Marine ecologist Emma Johnston’s high-profile work in Sydney Harbour is changing the way young women view science, writes Deborah Smith.
Professor Emma Johnston still gets a buzz whenever she goes diving. “It’s spine-tingling to see this other world and to travel through it, interacting with so many different species,” she says. Sydney Harbour, with its seagrass meadows, kelp forests and more than 350 species of fish, is a perfect place to journey under water. “It’s one of the most biologically diverse harbours in the world,” says Johnston. “But it also has a legacy of toxic contamination, as well as ongoing threats.”
That makes it a prime spot for Johnston too. The UNSW marine biologist is recognised internationally for her innovative research on the impact of human activity on complex marine ecosystems – including the effects of pollution, dredging, habitat destruction and introduction of invasive species.
As director of the Sydney Harbour Research Program at the Sydney Institute of Marine Science, she heads a five-year project with a $10 million budget that will provide the information needed to sustainably manage the vast natural and economic resources of this jewel in the city’s crown.
Her multidisciplinary team of 35 scientists works with government and industry to better understand the threats to the harbour’s health. Major projects include a study of stormwater run-off in the upper catchment and a survey of all the human activity carried out on the harbour.
Johnston’s highly original research approach, which combines traditional ecology with ecotoxicology, has also taken her from the warm tropics to icy Antarctic waters, where she studies the threat from climate change to the unique organisms living on the polar sea floor.
An outstanding communicator of science, she co-stars on Coast Australia, a TV series that explores the country’s coastline.
She says that being a TV presenter has allowed her to swim for the first time with dugongs and whale sharks which was “a lot of fun”. But her main motivation is to reveal to the public the hidden underwater world she finds so fascinating.
“I think there is a lack of empathy for marine life, largely driven by people not being able to see it and bond with it. The more we show people how remarkable these ecosystems are, the more likely it is they will want to take better care of them,” she says.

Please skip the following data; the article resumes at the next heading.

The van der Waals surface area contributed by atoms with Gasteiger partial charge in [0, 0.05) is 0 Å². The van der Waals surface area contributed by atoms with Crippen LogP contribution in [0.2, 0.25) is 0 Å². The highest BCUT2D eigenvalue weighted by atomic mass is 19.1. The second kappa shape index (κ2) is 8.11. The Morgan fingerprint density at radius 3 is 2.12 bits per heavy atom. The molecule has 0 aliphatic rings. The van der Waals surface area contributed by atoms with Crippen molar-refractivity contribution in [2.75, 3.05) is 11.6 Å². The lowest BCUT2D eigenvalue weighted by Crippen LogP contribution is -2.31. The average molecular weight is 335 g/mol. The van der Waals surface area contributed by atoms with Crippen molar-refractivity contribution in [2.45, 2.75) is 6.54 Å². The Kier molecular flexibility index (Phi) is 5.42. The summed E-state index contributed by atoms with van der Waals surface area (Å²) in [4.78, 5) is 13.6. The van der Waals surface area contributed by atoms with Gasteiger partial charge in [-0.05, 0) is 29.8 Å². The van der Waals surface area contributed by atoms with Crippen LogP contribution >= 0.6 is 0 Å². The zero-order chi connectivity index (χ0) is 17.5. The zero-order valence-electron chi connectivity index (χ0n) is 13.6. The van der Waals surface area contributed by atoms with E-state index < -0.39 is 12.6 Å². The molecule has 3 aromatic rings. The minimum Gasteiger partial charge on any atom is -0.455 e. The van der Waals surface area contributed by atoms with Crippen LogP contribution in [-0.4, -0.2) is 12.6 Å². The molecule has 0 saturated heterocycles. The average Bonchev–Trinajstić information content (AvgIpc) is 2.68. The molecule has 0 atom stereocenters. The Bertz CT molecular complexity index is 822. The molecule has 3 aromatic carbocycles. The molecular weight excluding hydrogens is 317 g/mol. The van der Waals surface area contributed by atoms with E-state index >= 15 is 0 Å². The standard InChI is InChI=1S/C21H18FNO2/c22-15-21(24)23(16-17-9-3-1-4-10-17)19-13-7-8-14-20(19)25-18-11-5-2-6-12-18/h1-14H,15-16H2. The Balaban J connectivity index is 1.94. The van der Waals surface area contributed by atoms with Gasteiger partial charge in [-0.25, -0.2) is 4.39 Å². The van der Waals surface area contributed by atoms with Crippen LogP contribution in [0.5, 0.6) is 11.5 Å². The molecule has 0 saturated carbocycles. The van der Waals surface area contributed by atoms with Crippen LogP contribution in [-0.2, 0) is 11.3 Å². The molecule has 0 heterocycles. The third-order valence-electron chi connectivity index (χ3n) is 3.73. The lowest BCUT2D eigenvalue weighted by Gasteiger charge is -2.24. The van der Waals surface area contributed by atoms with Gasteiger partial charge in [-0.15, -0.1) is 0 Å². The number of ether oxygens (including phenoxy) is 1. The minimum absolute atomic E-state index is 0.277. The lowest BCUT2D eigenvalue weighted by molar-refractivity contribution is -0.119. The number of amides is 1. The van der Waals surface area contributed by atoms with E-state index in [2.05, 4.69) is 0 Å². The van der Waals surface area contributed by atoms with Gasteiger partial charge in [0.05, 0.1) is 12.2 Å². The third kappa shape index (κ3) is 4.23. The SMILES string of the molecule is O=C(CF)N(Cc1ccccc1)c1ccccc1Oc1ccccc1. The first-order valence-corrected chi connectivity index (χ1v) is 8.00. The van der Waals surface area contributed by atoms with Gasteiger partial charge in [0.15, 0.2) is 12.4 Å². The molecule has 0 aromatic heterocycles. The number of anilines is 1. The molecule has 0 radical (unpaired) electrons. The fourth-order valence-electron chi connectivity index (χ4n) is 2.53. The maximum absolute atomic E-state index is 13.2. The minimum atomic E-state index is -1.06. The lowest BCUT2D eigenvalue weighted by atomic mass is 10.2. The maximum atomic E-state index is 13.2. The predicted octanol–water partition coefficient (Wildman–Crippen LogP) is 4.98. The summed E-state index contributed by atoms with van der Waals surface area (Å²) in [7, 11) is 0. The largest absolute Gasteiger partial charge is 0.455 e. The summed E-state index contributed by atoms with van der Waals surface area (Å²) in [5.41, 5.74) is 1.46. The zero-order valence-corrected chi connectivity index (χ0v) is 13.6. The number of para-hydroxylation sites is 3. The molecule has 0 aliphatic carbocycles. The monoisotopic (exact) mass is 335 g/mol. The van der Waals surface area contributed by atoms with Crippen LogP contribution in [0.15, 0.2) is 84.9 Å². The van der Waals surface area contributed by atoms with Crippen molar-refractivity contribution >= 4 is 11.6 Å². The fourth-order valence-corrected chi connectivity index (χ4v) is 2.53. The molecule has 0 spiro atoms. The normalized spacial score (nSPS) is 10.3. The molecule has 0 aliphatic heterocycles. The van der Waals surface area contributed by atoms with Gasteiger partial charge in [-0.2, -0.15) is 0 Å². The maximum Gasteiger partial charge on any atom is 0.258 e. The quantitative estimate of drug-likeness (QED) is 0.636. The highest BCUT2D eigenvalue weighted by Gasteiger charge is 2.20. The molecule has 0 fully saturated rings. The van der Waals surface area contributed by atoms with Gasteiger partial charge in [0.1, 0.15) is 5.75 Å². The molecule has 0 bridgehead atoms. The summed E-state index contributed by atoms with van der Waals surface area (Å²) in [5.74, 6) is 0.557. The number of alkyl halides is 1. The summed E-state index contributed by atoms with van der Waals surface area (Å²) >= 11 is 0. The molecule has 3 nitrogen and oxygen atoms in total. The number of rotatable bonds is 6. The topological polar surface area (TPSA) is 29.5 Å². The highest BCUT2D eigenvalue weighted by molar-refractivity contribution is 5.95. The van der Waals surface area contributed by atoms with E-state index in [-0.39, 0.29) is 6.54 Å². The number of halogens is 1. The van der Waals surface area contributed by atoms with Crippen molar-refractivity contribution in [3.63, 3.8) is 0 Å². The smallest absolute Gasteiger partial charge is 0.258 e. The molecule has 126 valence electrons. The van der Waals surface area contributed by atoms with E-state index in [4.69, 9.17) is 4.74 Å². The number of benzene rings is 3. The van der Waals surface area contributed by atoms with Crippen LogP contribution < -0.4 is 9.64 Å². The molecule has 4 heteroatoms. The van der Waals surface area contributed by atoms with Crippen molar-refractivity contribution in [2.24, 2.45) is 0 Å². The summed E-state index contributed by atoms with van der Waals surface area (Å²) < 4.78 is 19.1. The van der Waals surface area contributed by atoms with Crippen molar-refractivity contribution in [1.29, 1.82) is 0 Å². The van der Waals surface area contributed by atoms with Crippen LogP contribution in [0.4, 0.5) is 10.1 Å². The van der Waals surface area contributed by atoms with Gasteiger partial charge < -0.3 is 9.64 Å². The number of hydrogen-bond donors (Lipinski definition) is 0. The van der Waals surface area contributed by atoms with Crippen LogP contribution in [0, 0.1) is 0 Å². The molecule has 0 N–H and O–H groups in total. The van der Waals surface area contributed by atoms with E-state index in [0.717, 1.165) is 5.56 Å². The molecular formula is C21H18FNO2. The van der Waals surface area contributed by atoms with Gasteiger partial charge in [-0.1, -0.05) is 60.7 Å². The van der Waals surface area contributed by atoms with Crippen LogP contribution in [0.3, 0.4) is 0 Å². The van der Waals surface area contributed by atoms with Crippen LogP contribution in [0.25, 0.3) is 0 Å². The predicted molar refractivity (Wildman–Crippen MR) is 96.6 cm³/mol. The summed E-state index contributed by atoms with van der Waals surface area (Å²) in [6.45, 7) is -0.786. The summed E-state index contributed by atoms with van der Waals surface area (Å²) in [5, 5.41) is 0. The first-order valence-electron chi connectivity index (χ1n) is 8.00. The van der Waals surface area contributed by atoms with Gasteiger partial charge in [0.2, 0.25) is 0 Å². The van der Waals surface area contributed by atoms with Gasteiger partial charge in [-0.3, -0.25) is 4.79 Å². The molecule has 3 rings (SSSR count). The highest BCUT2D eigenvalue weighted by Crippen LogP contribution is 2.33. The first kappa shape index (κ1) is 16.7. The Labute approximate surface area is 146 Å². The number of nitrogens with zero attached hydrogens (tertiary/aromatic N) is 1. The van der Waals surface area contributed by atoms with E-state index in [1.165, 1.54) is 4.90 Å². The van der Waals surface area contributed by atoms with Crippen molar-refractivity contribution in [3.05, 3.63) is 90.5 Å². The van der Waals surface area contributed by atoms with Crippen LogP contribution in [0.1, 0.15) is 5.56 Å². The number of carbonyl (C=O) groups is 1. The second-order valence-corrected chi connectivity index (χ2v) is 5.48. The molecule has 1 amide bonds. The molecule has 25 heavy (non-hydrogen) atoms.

For her “leadership and groundbreaking research”, Johnston was honoured as the inaugural recipient of the Australian Academy of Science’s Nancy Millis Medal for Women in Science – with the announcement made on International Women’s Day. Johnston, who has been involved in two gender equity programs at UNSW, hopes the new award will encourage more women into scientific research careers.
“I think it is incredibly important to have female role models and recognition of women’s achievements. Part of being able to become a successful scientist is to have the confidence to try,” she says. More flexibility in career structure, however, is also vital for women. Johnston was fortunate her career was kick-started by obtaining a continuing position at UNSW on completion of her PhD: “It meant I had time to build a lab and a research program and get established before I had children.”
An award-winning teacher, she now leads a team of 20 postgraduate and postdoctoral researchers. “One of the most important and fulfilling parts of my job is training the next generation of environmental scientists. And they inspire me with their energy and motivation,” she says.
Johnston won a Young Tall Poppy Award in 2007 and a NSW Science and Engineering Award for Excellence in Biological Sciences in 2012. She has been awarded more than $6.5 million in external research funding. She is regional editor of the international journal Conservation Biology and associate editor of Ecotoxicology, vice-president of Science and Technology Australia, and a member of the NSW government’s marine estate expert knowledge panel.
This story was originally written for and published on Uniken, UNSW Australia's flagship magazine